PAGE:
In addition to writing for this blog, I write for such publications as Upper Room, These Days, and Stand Firm. Writing these devotionals is an exercise of faith for me and a way to connect with others hungry for the Word. This month I was fortunate to have a series of devotions ("Our Unbelief; God's Faithfulness") published in the Aug/Sept/Oct issue of these days. They hit home for several persons -- from a psychologist in Tempe, Arizona, to a retired minister in Bradenton, Florida, and many others. Perhaps the most gratifying response came in the mail - letters from a homeless person with a Ph. D. in political science who had schizophrenia and had been living on the streets of Nashville, Tennessee until an hospitable congregation took him under their wings, found him housing, welcomed him into Bible Study and encourage him to become an advocate for the homeless. I [...]

Grace, Delight, and Foolishness: Devotions & Responses2019-09-22T17:12:09-04:00

I am ; even me.

I’m writing this on September 11, 2019. World Suicide Prevention Day. About an hour ago I read the tragic news about Pastor & Mental Health Advocate Jarrid Wilson, who died two days ago by suicide. Here is how Christianity Today described Wilson — His wife, Julianne Wilson posted a photo tribute of her husband on Instagram. The photo slideshow shows him fishing “in his happy place.” She described her husband as “loving, giving, kind-hearted, encouraging, handsome, hilarious.”... “Tragically, Jarred took his own life,” [          ] Eaton said. ”Over the years, I have found that people speak out about what they struggle with the most.”   I did not know Jarrid Wilson, but I know his story well. His story is the story of far too many persons who try so hard to care for others yet are unable to receive care for themselves; not so much out of stubborn [...]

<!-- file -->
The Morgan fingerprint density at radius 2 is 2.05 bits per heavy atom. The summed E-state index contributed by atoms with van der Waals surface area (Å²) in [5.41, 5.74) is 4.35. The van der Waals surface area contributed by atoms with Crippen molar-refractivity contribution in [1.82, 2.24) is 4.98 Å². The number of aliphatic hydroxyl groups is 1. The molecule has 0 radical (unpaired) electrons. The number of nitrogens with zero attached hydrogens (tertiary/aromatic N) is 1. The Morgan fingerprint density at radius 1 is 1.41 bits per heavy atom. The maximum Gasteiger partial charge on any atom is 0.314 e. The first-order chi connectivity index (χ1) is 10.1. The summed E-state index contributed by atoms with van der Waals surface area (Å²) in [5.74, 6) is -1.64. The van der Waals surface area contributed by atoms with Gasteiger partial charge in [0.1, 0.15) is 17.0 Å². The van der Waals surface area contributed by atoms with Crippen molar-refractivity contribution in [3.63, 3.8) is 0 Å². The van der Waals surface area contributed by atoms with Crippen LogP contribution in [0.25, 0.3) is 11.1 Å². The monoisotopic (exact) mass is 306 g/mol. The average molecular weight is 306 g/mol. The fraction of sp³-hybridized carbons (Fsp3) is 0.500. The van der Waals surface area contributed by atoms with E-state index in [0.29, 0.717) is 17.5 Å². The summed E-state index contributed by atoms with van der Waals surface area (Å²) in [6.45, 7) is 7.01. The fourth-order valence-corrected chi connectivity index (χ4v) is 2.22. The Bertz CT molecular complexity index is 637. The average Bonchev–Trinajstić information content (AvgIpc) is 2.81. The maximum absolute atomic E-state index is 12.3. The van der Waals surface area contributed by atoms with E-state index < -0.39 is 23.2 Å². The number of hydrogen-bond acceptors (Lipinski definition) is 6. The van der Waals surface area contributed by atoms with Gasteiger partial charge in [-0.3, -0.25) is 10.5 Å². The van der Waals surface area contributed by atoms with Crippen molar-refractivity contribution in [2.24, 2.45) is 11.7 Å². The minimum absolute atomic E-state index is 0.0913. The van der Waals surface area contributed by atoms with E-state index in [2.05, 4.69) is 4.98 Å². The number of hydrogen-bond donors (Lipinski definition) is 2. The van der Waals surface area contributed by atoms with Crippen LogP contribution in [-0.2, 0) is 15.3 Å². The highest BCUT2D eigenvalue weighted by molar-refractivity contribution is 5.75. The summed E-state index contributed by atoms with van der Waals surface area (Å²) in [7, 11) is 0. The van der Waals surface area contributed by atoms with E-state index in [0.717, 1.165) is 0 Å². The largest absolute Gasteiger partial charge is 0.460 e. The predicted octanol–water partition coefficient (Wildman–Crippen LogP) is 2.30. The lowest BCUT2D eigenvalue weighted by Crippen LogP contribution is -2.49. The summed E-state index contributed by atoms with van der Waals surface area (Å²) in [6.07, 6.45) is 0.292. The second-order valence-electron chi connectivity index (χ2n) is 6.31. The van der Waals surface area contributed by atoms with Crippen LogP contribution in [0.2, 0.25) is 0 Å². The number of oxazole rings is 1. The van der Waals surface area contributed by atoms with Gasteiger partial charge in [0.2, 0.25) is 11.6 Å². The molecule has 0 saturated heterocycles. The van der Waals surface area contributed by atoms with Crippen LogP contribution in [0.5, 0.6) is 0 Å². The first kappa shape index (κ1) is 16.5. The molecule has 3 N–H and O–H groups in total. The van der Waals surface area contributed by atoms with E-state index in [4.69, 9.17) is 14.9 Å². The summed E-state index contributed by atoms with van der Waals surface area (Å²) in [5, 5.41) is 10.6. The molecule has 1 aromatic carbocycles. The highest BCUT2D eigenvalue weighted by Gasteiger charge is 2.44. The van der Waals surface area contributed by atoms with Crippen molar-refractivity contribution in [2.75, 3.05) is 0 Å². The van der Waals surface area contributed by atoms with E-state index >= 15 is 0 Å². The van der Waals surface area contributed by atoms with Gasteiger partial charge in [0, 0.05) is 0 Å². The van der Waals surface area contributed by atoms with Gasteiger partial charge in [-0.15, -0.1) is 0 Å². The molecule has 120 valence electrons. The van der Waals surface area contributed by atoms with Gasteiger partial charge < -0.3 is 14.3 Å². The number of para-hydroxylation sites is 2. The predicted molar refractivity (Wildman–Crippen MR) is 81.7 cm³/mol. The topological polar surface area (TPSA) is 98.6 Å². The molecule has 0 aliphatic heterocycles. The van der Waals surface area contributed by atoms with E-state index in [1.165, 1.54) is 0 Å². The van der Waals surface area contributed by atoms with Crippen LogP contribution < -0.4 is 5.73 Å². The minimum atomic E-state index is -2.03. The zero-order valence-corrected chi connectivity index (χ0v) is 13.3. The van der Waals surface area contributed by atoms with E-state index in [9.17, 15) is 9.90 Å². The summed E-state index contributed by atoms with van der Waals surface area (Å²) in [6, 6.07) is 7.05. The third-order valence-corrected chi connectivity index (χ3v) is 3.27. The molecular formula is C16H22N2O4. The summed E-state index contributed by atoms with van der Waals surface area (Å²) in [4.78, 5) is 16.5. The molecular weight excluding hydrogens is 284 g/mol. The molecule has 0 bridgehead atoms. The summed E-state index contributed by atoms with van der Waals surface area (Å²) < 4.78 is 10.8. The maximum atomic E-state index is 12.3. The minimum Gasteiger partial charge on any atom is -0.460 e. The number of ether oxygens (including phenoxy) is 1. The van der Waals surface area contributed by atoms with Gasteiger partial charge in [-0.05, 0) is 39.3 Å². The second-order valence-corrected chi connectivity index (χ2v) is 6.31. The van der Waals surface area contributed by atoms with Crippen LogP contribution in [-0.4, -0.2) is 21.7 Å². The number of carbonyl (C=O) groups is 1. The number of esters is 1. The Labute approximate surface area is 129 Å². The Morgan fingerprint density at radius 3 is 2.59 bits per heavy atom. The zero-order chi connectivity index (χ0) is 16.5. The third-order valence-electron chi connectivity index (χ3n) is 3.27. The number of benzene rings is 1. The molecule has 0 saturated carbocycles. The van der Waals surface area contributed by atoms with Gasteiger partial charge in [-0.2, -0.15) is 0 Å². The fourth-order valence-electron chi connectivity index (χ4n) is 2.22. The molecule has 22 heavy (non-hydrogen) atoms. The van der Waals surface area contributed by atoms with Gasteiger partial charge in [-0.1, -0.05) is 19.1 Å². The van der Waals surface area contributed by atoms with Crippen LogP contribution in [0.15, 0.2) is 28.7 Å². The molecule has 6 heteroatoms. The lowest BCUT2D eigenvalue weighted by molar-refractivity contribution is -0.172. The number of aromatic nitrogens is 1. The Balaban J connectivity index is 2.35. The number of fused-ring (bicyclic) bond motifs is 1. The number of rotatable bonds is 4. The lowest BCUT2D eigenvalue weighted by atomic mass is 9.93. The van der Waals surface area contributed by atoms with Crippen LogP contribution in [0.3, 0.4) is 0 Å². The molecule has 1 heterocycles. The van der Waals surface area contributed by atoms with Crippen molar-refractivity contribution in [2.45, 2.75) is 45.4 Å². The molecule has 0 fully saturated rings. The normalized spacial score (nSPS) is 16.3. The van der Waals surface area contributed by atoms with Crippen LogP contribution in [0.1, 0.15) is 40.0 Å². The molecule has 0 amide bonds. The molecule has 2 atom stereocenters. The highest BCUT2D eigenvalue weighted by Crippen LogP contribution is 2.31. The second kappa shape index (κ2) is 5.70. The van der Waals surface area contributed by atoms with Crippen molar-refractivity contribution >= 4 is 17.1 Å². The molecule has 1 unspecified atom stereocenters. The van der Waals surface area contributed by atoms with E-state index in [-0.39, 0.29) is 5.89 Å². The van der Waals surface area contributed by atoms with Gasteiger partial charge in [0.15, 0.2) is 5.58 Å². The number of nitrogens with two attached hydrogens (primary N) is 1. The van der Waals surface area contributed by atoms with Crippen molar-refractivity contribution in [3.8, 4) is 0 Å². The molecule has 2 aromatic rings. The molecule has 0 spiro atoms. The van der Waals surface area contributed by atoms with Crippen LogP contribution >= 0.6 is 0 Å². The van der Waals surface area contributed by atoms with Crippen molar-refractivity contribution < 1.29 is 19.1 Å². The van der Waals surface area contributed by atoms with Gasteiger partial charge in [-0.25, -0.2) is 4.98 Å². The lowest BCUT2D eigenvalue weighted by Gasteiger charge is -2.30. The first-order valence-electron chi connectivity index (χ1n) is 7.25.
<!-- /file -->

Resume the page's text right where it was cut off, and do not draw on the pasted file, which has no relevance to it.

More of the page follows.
I am ; even me.2019-09-11T12:07:27-04:00

Preparing for Fiery Trials